He does not have the respect on the ground. The majority of the FSA officers corps do not follow him. They view Col. Riad Al-Assad as more nationalistic and as someone who did not “sell” himself to the Saudis and Qataris.

Idriss has the loyalty of the Muslim Brotherhood and the Saudi-supported Salafist groups just because he is supplying them with weapons and logistics. The day this support ends, their loyalty will end, too.

For instance, Jamal Marouf is a rebel commander on Saudi Arabia’s payroll in Jabal Al-Zawiya, next to Idlib. He gets $1 million a month from the Saudis and manages a force of about 5,000 men known as “Liwaa Shuhada Suria.”

He asked the SMC for weapons. The SMC was too short on weapons to give him what he requested, so Marouf’s men stormed the SMC military compound at the Bab el-Hawa port of entry and took away the weapons.

When Col. Riad was in charge, the FSA was running a smooth war and scoring victories on the ground. When Idriss took charge, with the blessing of Qatar, Saudi Arabia and the U.S., the FSA weakened and the extremists were empowered.

This is when the “Islamic emirs” began to show up and the Muslim Brotherhood and Salafists got stronger. Idriss was too soft and let it happen. The SMC only armed militias loyal to the Brotherhood and Salafists, who have a combined force of 30,000 that are very well-armed and financed. Jabhat al-Nusra and the Islamic State of Iraq (Al-Qaeda) have a combined force of 10-15,000 men.

Mauro: Some commentators view the conflict as a sectarian war, pitting Sunnis against Shiites/Allawites with the Christians, Kurds and Druze stuck in the middle. Is this an accurate assessment?

Najjar: The Syria conflict has five layers:

1. It is a conflict with Russia and China on one end against the U.S. for control of the energy of the Middle East.

2. It is a conflict between Iran/Assad/Hezbollah on one end against Qatar, Saudi Arabia and Turkey for regional influence.

3. It is a sectarian-religious conflict between Shiites and Sunnis.

4. It is a conflict between nationalism and extremism.

5. It is a conflict between Arabs and Persians. The Arabs are not fighting in Iran. It is the Iranians that are expanding into Arab lands with the Khomeini Revolution.

Mauro: How do you think Russia will respond if the U.S. gets involved in Syria?

Najjar: Russia needs to understand that the clock is not turning back. About 70% of Syria is already controlled by the rebels. Militarily, nothing is holding Assad up but his air force, long-range artillery, his armor and a coalition of Hezbollah shock troops and several Shiite militias from Iraq, managed by the Iranian Revolutionary Guards Corps. Syria became Iran’s personal war because if Syria goes, Iran is finished.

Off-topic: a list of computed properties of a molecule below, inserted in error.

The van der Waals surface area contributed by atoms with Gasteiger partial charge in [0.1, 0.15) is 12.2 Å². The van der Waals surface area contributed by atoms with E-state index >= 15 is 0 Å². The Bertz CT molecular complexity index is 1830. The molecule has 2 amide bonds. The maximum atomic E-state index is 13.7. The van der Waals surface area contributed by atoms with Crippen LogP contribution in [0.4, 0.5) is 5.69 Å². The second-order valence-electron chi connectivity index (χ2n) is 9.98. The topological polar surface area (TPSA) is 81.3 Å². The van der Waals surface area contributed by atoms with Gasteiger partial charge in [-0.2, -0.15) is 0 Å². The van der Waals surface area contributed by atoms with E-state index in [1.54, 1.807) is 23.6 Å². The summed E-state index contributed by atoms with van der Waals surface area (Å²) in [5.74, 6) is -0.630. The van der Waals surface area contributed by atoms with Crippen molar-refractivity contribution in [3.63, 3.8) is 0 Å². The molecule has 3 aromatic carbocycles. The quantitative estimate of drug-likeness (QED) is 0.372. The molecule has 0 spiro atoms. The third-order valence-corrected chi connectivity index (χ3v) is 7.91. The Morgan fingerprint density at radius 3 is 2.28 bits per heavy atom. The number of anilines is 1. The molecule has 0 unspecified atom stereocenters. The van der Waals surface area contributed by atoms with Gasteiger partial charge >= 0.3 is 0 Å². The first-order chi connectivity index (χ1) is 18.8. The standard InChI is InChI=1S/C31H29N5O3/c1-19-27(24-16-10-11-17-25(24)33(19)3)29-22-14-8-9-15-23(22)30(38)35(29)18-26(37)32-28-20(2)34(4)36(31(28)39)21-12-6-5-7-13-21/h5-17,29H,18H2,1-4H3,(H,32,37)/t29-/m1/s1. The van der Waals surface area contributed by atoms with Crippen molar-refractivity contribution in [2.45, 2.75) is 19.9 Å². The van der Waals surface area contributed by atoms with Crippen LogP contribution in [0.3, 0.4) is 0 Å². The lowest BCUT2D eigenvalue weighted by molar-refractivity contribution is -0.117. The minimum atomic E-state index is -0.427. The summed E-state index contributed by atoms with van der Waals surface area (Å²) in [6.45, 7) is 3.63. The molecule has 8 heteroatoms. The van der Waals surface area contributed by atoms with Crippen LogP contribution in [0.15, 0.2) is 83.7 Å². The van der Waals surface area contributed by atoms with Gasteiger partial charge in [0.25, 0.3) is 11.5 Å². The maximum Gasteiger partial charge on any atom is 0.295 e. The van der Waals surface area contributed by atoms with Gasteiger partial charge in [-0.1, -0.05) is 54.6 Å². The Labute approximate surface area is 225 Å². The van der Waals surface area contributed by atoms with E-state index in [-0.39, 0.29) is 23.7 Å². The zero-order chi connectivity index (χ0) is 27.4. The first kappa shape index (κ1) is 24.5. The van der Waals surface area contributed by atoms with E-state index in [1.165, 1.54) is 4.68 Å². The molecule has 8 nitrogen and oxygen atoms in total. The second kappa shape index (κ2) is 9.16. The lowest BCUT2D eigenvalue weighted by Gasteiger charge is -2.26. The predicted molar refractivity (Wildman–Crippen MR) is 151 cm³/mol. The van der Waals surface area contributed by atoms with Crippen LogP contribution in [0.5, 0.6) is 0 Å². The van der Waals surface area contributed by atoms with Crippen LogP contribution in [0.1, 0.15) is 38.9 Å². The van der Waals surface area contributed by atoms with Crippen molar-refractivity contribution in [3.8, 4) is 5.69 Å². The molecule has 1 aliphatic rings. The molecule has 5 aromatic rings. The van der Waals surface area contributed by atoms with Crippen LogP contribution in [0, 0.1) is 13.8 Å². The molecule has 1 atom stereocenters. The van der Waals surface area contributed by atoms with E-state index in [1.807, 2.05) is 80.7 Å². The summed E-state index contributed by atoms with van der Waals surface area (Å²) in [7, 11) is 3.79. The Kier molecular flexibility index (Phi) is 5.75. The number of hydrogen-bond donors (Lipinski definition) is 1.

Syria will become Iran and Russia’s Vietnam in the Middle East. Russia has lost all credibility among Syrians for supporting Assad’s massacring of his own population. Had the Russians have behaved differently, the Syrian Rebellion could have cut a deal that would safeguard Russia’s interests in Syria, like the Tartus naval base and arms contracts.

To answer your question, Russia will wage this war through proxies, not directly. It will unleash Iran and Hezbollah in Iraq and Lebanon to do its dirty work, including a possible rainfall of missiles into Israel and U.S. targets in the Middle East.

If it does this, Russia should remember that there are 50 million Muslims living in Russia’s periphery. All these “extinguished” theaters could reignite in its face again and it won’t be in Russia’s favor.

Mauro: Once Assad falls, what are the chances that the Muslim Brotherhood or an Islamist coalition will win elections?

Najjar: The chances are 50-50 if the moderate camp does not get the support it needs from the United States, but this has to be done properly.

After 40 years of brutality, the Syrian people took the streets against the dictatorship. They do not seek to replace the Assad dictatorship with another Islamic dictatorship. They know this will be worse. All that the Syrian people want is freedom and a new state without Assad or anyone in his clique in charge.

Yes, there is danger there with these groups that have been arming with the complicity of the Obama Administration during the last three years. But Syria does not want to be like Egypt once Assad is gone and they do not want to start another war.

 

Ryan Mauro is the ClarionProject.org’s National Security Analyst, a fellow with the Clarion Project and is frequently interviewed on Fox News.